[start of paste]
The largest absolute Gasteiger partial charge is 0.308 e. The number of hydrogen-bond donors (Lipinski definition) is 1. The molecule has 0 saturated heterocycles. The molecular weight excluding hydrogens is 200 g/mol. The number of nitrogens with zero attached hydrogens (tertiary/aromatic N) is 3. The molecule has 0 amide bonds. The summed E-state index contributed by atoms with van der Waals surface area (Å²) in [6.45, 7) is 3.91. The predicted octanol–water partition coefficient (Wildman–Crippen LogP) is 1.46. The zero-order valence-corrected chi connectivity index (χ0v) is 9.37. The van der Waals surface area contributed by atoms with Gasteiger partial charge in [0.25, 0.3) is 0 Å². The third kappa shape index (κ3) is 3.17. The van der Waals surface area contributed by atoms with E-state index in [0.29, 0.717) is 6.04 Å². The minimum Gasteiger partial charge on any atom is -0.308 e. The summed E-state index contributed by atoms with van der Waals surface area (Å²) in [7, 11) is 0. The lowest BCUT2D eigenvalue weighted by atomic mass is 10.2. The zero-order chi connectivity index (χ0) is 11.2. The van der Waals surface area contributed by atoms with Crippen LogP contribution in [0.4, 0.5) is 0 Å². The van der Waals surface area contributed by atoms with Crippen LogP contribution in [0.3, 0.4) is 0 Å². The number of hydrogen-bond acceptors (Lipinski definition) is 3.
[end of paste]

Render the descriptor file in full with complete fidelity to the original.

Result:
The largest absolute Gasteiger partial charge is 0.308 e. The number of hydrogen-bond donors (Lipinski definition) is 1. The molecule has 0 saturated heterocycles. The molecular weight excluding hydrogens is 200 g/mol. The number of nitrogens with zero attached hydrogens (tertiary/aromatic N) is 3. The molecule has 0 amide bonds. The summed E-state index contributed by atoms with van der Waals surface area (Å²) in [6.45, 7) is 3.91. The predicted octanol–water partition coefficient (Wildman–Crippen LogP) is 1.46. The zero-order valence-corrected chi connectivity index (χ0v) is 9.37. The van der Waals surface area contributed by atoms with Gasteiger partial charge in [0.25, 0.3) is 0 Å². The third kappa shape index (κ3) is 3.17. The van der Waals surface area contributed by atoms with E-state index in [0.29, 0.717) is 6.04 Å². The minimum Gasteiger partial charge on any atom is -0.308 e. The summed E-state index contributed by atoms with van der Waals surface area (Å²) in [7, 11) is 0. The lowest BCUT2D eigenvalue weighted by atomic mass is 10.2. The zero-order chi connectivity index (χ0) is 11.2. The van der Waals surface area contributed by atoms with Crippen LogP contribution in [0.4, 0.5) is 0 Å². The van der Waals surface area contributed by atoms with Crippen LogP contribution in [0.3, 0.4) is 0 Å². The number of hydrogen-bond acceptors (Lipinski definition) is 3.